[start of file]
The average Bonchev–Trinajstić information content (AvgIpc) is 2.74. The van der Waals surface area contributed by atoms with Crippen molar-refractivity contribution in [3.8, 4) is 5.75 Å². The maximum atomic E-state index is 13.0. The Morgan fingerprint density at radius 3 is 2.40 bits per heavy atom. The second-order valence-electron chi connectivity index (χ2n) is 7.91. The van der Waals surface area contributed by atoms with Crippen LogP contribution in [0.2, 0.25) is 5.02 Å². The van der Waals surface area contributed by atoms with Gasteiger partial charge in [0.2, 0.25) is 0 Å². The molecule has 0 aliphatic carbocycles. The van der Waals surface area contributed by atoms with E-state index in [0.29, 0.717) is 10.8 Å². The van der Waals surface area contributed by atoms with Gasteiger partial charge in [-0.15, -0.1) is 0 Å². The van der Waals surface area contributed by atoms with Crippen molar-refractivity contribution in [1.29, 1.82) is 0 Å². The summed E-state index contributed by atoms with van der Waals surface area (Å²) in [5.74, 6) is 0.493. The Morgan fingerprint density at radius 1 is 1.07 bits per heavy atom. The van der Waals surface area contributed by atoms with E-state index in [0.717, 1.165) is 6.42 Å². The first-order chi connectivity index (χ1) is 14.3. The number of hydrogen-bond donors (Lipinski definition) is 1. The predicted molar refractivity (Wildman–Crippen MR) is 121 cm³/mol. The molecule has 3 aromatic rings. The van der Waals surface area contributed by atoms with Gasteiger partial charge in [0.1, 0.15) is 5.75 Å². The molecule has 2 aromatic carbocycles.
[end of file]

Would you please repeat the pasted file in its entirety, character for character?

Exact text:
The average Bonchev–Trinajstić information content (AvgIpc) is 2.74. The van der Waals surface area contributed by atoms with Crippen molar-refractivity contribution in [3.8, 4) is 5.75 Å². The maximum atomic E-state index is 13.0. The Morgan fingerprint density at radius 3 is 2.40 bits per heavy atom. The second-order valence-electron chi connectivity index (χ2n) is 7.91. The van der Waals surface area contributed by atoms with Crippen LogP contribution in [0.2, 0.25) is 5.02 Å². The van der Waals surface area contributed by atoms with Gasteiger partial charge in [0.2, 0.25) is 0 Å². The molecule has 0 aliphatic carbocycles. The van der Waals surface area contributed by atoms with E-state index in [0.29, 0.717) is 10.8 Å². The van der Waals surface area contributed by atoms with Gasteiger partial charge in [-0.15, -0.1) is 0 Å². The van der Waals surface area contributed by atoms with Crippen molar-refractivity contribution in [1.29, 1.82) is 0 Å². The summed E-state index contributed by atoms with van der Waals surface area (Å²) in [5.74, 6) is 0.493. The Morgan fingerprint density at radius 1 is 1.07 bits per heavy atom. The van der Waals surface area contributed by atoms with E-state index in [0.717, 1.165) is 6.42 Å². The first-order chi connectivity index (χ1) is 14.3. The number of hydrogen-bond donors (Lipinski definition) is 1. The predicted molar refractivity (Wildman–Crippen MR) is 121 cm³/mol. The molecule has 3 aromatic rings. The van der Waals surface area contributed by atoms with Gasteiger partial charge in [0.1, 0.15) is 5.75 Å². The molecule has 2 aromatic carbocycles.